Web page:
Many people enjoy one, two, or maybe three, four cups of coffee a day. But a new study suggests that people with severe high blood pressure should avoid drinking a lot of coffee.
This study found that people with blood pressure of 160/100 or higher who drank two or more cups of coffee a day were twice as likely to die from heart disease as those who didn’t drink coffee.
Dr Masayuki Teramoto, study author, said: We were surprised to find that high coffee consumption was associated with an increased risk of cardiovascular death in people with severe hypertension, but not in people without hypertension or with grade 1 hypertension. Dr Masayuki Teramoto worked at the Graduate School of Medicine, Osaka University in Japan and the department of epidemiology and biostatistics at the University of California, San Francisco.
In contrast, green tea consumption was not associated with an increased risk of cardiovascular death across all blood pressure categories, Teramoto said.
Why isn’t green tea bad for the heart? The researchers say polyphenols – micronutrients with anti-inflammatory and antioxidant properties – may be responsible for green tea’s benefits.
These beneficial effects of green tea may partly explain why coffee consumption alone is associated with an increased risk of death in people with severe hypertension, Mr. Teramoto said. Both green tea and coffee contain caffeine.
He cautions that the analysis is only observational, so cause and effect cannot be definitively proven.
However, this study may support the claim that people with severe hypertension should avoid drinking a lot of coffee, Teramoto said.
In this survey, researchers grouped participants into five groups with different blood pressure levels: 130/85 or lower (normal); 130-139/85-89 (normally high); 140-159/90-99 (grade 1 hypertension); 160-179/100-109 (grade 2 hypertension); and 180/110 mm Hg (grade 3 hypertension).
Researchers classified the two highest levels of blood pressure as severe hypertension.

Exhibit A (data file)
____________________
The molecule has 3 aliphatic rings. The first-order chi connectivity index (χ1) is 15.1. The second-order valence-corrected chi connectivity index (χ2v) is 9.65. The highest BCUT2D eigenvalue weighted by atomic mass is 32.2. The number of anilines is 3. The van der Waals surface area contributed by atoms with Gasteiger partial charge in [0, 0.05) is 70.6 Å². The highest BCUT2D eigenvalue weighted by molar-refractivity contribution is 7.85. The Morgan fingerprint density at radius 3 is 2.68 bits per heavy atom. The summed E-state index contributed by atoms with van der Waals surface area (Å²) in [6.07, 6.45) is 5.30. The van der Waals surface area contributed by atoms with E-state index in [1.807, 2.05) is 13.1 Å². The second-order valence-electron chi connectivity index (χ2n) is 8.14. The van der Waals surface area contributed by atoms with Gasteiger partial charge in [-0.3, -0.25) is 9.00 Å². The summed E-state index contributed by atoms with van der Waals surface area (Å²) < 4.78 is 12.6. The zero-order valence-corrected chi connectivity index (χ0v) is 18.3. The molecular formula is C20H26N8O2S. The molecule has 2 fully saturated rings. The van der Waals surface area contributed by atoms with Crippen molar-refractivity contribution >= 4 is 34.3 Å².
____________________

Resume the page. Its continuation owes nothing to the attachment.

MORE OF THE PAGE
The adults in this study were living in Japan and they provided data through health examinations and lifestyle questionnaires over the past 19 years. More than 800 deaths from cardiovascular disease were recorded during the study period.
Other studies have found links between coffee and a reduced risk of type 2 diabetes and some cancers, appetite control and a reduced risk of depression, the study authors noted.
These new findings were published on December 21 in the Journal of the American Heart Association.
Dr Gregory Marcus, associate dean of cardiovascular research at the University of California, said: It’s important to remember that this study is observational, so there may be other factors that were not taken into account. Dr. Marcus was not involved in this new study.
Coffee is an interesting research topic, he said, because it is so widely consumed and has both good and bad effects. Not only that, but those effects also vary from person to person, due to genetics, behavior, and other conditions.
“When someone has severe high blood pressure, this suggests there is some pathology in the way their cardiovascular system works. For example, perhaps their blood vessels constrict more easily and cannot widen as easily as in people without high blood pressure; or their bodies are more likely to retain salt and fluids, and that’s what contributes to their higher blood pressure,” says Marcus.
Marcus offers some suggestions for people with high blood pressure to minimize the impact of any beverage they choose to drink.
He suggests that for people who consider drinking coffee a way of life, they should get a blood pressure cuff, calibrate it with a doctor’s blood pressure cuff, then test it at home, and check their blood pressure after drinking coffee to see if the blood pressure changes.
“If they want to keep drinking coffee, they need to monitor their blood pressure carefully, along with their doctor,” says Marcus.
Information source: Journal of the American Heart Association, December 21, 2022
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